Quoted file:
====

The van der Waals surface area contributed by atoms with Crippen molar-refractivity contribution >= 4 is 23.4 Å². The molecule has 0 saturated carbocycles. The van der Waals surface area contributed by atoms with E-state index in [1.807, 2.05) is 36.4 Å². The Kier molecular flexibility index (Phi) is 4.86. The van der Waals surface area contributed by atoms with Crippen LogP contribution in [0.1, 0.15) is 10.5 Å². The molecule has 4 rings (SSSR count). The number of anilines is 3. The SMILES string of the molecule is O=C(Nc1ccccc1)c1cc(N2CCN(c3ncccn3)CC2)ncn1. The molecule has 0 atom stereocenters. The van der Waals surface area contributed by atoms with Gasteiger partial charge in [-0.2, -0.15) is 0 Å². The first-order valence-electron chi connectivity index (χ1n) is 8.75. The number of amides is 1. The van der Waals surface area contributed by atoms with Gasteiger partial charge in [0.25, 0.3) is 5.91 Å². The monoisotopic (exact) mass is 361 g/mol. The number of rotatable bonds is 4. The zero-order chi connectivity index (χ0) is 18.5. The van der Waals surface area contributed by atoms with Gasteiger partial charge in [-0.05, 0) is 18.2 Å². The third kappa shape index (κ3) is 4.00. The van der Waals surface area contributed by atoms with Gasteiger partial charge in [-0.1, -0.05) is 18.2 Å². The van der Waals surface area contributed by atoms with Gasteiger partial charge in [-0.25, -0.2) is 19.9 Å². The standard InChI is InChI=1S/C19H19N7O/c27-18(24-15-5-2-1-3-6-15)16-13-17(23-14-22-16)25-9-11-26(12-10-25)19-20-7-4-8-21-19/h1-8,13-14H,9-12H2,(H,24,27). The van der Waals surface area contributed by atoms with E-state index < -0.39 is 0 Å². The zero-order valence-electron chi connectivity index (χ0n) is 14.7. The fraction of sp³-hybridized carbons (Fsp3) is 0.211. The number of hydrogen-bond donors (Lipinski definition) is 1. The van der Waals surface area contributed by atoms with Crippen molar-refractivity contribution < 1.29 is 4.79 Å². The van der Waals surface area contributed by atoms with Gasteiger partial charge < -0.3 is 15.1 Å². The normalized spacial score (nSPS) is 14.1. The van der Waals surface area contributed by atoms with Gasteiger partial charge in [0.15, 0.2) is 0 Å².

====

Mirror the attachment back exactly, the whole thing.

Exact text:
The van der Waals surface area contributed by atoms with Crippen molar-refractivity contribution >= 4 is 23.4 Å². The molecule has 0 saturated carbocycles. The van der Waals surface area contributed by atoms with E-state index in [1.807, 2.05) is 36.4 Å². The Kier molecular flexibility index (Phi) is 4.86. The van der Waals surface area contributed by atoms with Crippen LogP contribution in [0.1, 0.15) is 10.5 Å². The molecule has 4 rings (SSSR count). The number of anilines is 3. The SMILES string of the molecule is O=C(Nc1ccccc1)c1cc(N2CCN(c3ncccn3)CC2)ncn1. The molecule has 0 atom stereocenters. The van der Waals surface area contributed by atoms with Gasteiger partial charge in [-0.2, -0.15) is 0 Å². The first-order valence-electron chi connectivity index (χ1n) is 8.75. The number of amides is 1. The van der Waals surface area contributed by atoms with Gasteiger partial charge in [0.25, 0.3) is 5.91 Å². The monoisotopic (exact) mass is 361 g/mol. The number of rotatable bonds is 4. The zero-order chi connectivity index (χ0) is 18.5. The van der Waals surface area contributed by atoms with Gasteiger partial charge in [-0.05, 0) is 18.2 Å². The third kappa shape index (κ3) is 4.00. The van der Waals surface area contributed by atoms with Gasteiger partial charge in [-0.1, -0.05) is 18.2 Å². The van der Waals surface area contributed by atoms with Gasteiger partial charge in [-0.25, -0.2) is 19.9 Å². The standard InChI is InChI=1S/C19H19N7O/c27-18(24-15-5-2-1-3-6-15)16-13-17(23-14-22-16)25-9-11-26(12-10-25)19-20-7-4-8-21-19/h1-8,13-14H,9-12H2,(H,24,27). The van der Waals surface area contributed by atoms with E-state index < -0.39 is 0 Å². The zero-order valence-electron chi connectivity index (χ0n) is 14.7. The fraction of sp³-hybridized carbons (Fsp3) is 0.211. The number of hydrogen-bond donors (Lipinski definition) is 1. The van der Waals surface area contributed by atoms with Crippen molar-refractivity contribution < 1.29 is 4.79 Å². The van der Waals surface area contributed by atoms with Gasteiger partial charge < -0.3 is 15.1 Å². The normalized spacial score (nSPS) is 14.1. The van der Waals surface area contributed by atoms with Gasteiger partial charge in [0.15, 0.2) is 0 Å².